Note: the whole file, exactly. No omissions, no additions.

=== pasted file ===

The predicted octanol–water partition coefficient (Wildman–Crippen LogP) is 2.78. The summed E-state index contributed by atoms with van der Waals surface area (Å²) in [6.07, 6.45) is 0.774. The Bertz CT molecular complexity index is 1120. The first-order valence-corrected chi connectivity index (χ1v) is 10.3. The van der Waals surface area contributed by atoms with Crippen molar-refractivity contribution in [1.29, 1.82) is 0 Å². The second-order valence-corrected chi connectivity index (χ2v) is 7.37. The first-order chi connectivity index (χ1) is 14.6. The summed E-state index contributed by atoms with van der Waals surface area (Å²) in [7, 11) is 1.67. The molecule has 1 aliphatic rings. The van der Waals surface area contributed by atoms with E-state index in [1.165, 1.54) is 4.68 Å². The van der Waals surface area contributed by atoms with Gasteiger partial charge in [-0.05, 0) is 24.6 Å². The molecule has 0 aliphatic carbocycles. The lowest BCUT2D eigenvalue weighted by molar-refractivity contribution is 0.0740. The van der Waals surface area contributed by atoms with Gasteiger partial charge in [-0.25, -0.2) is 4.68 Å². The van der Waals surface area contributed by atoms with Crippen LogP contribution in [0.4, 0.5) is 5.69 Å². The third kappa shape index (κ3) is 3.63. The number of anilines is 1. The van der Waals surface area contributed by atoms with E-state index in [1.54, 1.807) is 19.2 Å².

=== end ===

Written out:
The predicted octanol–water partition coefficient (Wildman–Crippen LogP) is 2.78. The summed E-state index contributed by atoms with van der Waals surface area (Å²) in [6.07, 6.45) is 0.774. The Bertz CT molecular complexity index is 1120. The first-order valence-corrected chi connectivity index (χ1v) is 10.3. The van der Waals surface area contributed by atoms with Crippen molar-refractivity contribution in [1.29, 1.82) is 0 Å². The second-order valence-corrected chi connectivity index (χ2v) is 7.37. The first-order chi connectivity index (χ1) is 14.6. The summed E-state index contributed by atoms with van der Waals surface area (Å²) in [7, 11) is 1.67. The molecule has 1 aliphatic rings. The van der Waals surface area contributed by atoms with E-state index in [1.165, 1.54) is 4.68 Å². The van der Waals surface area contributed by atoms with Gasteiger partial charge in [-0.05, 0) is 24.6 Å². The molecule has 0 aliphatic carbocycles. The lowest BCUT2D eigenvalue weighted by molar-refractivity contribution is 0.0740. The van der Waals surface area contributed by atoms with Gasteiger partial charge in [-0.25, -0.2) is 4.68 Å². The van der Waals surface area contributed by atoms with Crippen LogP contribution in [0.4, 0.5) is 5.69 Å². The third kappa shape index (κ3) is 3.63. The number of anilines is 1. The van der Waals surface area contributed by atoms with E-state index in [1.54, 1.807) is 19.2 Å².